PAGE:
There is some discussion of diversity and inclusion in the space, but these topics still take up relatively small mindshare. Yet it’s especially important for us to focus on diversity and inclusion early on, as the effects of doing so (or failing to do so) compounds over time. I.e. People most often attract similar people and so the longer you wait to diversify, the harder it becomes.
This topic could be a piece in and of itself, so I will keep this high-level (let me know if a longer piece on this topic would be of interest!)
Different governments hold vastly different viewpoints on crypto. El Salvador has approved bitcoin (BTC) as legal tender, China has banned cryptocurrencies and mining, India reversed its crypto ban in 2020, and many more countries’ stances remain undetermined.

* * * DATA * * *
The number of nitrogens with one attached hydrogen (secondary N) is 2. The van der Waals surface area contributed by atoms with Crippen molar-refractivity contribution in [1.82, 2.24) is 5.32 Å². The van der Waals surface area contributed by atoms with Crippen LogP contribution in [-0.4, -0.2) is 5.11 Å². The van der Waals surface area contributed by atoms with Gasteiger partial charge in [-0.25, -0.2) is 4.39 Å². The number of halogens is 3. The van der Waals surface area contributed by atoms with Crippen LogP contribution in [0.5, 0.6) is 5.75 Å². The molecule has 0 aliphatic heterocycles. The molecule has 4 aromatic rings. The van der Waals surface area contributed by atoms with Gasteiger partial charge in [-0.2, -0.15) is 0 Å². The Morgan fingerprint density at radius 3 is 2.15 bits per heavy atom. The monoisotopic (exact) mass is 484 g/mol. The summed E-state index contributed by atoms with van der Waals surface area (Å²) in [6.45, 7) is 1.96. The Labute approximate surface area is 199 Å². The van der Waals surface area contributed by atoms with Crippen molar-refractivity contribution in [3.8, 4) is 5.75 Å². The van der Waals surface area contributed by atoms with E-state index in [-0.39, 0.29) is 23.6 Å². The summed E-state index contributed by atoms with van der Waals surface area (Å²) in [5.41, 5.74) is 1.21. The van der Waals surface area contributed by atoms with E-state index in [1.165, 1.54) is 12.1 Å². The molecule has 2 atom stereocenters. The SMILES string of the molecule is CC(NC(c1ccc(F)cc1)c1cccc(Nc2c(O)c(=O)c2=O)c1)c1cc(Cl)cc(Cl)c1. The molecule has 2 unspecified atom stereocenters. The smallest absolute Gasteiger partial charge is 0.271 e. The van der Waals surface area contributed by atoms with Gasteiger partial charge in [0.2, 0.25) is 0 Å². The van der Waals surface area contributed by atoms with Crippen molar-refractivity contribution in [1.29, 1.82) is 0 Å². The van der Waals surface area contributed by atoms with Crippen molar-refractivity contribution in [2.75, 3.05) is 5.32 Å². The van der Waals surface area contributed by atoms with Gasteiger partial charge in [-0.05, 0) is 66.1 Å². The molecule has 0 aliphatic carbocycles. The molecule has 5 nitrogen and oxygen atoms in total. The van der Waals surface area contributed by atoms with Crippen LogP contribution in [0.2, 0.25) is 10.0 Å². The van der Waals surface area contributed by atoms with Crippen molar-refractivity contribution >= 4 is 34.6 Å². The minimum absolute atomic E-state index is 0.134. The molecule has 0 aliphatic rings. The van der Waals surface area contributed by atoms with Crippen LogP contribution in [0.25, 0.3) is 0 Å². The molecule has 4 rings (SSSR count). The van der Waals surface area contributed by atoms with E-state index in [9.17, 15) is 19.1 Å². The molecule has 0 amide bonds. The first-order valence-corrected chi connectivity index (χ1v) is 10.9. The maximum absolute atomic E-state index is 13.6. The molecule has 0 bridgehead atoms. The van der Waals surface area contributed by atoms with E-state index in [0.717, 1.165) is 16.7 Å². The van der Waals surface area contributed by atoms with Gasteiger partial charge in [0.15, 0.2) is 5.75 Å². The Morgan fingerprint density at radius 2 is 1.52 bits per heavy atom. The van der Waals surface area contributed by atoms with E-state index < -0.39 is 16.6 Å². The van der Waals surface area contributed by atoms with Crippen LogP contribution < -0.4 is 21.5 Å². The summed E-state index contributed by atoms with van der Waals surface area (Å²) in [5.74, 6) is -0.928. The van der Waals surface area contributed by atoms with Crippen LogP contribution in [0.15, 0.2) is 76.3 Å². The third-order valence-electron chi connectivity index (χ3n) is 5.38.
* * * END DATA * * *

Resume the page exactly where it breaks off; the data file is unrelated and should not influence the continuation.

There are many layers of complexity given the dimensions at play: different governments, political and economic models, areas of web3, degrees of consumer adoption, etc. Much of government regulation to date has centered around regulating crypto exchanges and the question of taxation, leaving open questions around "newer" areas such as NFTs and DAOs and topics such as fraud protection and security.
Within the U.S., there isn't yet a clear regulatory framework. "The Securities and Exchange Commission (SEC) typically views cryptocurrency as a security, while the Commodity Futures Trading Commission (CFTC) calls Bitcoin (BTCUSD) a commodity, and the Treasury calls it a currency" (Investopedia). While Federal Reserve Chair Jerome Powell has indicated that the US does not plan on banning cryptocurrencies, several state governments have passed laws regarding cryptocurrencies and blockchain technology.